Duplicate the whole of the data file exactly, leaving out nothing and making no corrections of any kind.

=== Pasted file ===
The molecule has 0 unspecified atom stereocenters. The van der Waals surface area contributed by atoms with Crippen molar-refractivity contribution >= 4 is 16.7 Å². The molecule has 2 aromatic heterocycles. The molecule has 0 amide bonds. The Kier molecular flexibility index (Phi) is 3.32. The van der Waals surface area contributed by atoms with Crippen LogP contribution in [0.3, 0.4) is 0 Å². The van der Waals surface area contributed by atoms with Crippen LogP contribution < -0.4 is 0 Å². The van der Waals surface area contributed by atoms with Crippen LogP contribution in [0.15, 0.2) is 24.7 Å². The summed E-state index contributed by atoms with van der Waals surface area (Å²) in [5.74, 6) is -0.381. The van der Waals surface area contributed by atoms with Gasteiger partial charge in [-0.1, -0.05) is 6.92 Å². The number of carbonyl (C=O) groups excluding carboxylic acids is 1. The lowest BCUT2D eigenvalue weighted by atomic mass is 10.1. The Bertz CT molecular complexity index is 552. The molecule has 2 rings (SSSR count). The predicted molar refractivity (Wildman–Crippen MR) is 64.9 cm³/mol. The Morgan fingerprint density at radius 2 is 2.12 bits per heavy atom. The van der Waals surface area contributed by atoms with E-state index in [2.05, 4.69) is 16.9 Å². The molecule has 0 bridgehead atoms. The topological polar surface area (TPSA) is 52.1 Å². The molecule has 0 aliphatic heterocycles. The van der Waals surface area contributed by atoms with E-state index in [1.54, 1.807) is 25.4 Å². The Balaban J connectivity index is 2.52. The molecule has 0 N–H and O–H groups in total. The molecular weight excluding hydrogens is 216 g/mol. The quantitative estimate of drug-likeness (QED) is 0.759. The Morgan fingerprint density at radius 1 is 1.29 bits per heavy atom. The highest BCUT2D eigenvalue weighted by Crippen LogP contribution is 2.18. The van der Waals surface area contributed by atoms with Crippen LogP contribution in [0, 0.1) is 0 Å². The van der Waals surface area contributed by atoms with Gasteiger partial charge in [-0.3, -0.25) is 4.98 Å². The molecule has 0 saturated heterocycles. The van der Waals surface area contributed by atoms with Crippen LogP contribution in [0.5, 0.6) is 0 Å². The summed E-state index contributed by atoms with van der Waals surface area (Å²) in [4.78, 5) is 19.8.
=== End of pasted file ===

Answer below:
The molecule has 0 unspecified atom stereocenters. The van der Waals surface area contributed by atoms with Crippen molar-refractivity contribution >= 4 is 16.7 Å². The molecule has 2 aromatic heterocycles. The molecule has 0 amide bonds. The Kier molecular flexibility index (Phi) is 3.32. The van der Waals surface area contributed by atoms with Crippen LogP contribution in [0.3, 0.4) is 0 Å². The van der Waals surface area contributed by atoms with Crippen LogP contribution < -0.4 is 0 Å². The van der Waals surface area contributed by atoms with Crippen LogP contribution in [0.15, 0.2) is 24.7 Å². The summed E-state index contributed by atoms with van der Waals surface area (Å²) in [5.74, 6) is -0.381. The van der Waals surface area contributed by atoms with Gasteiger partial charge in [-0.1, -0.05) is 6.92 Å². The number of carbonyl (C=O) groups excluding carboxylic acids is 1. The lowest BCUT2D eigenvalue weighted by atomic mass is 10.1. The Bertz CT molecular complexity index is 552. The molecule has 2 rings (SSSR count). The predicted molar refractivity (Wildman–Crippen MR) is 64.9 cm³/mol. The Morgan fingerprint density at radius 2 is 2.12 bits per heavy atom. The van der Waals surface area contributed by atoms with E-state index in [2.05, 4.69) is 16.9 Å². The molecule has 0 bridgehead atoms. The topological polar surface area (TPSA) is 52.1 Å². The molecule has 0 aliphatic heterocycles. The van der Waals surface area contributed by atoms with E-state index in [1.54, 1.807) is 25.4 Å². The Balaban J connectivity index is 2.52. The molecule has 0 N–H and O–H groups in total. The molecular weight excluding hydrogens is 216 g/mol. The quantitative estimate of drug-likeness (QED) is 0.759. The Morgan fingerprint density at radius 1 is 1.29 bits per heavy atom. The highest BCUT2D eigenvalue weighted by Crippen LogP contribution is 2.18. The van der Waals surface area contributed by atoms with Crippen LogP contribution in [0, 0.1) is 0 Å². The van der Waals surface area contributed by atoms with Gasteiger partial charge in [-0.3, -0.25) is 4.98 Å². The molecule has 0 saturated heterocycles. The van der Waals surface area contributed by atoms with Crippen LogP contribution in [0.5, 0.6) is 0 Å². The summed E-state index contributed by atoms with van der Waals surface area (Å²) in [4.78, 5) is 19.8.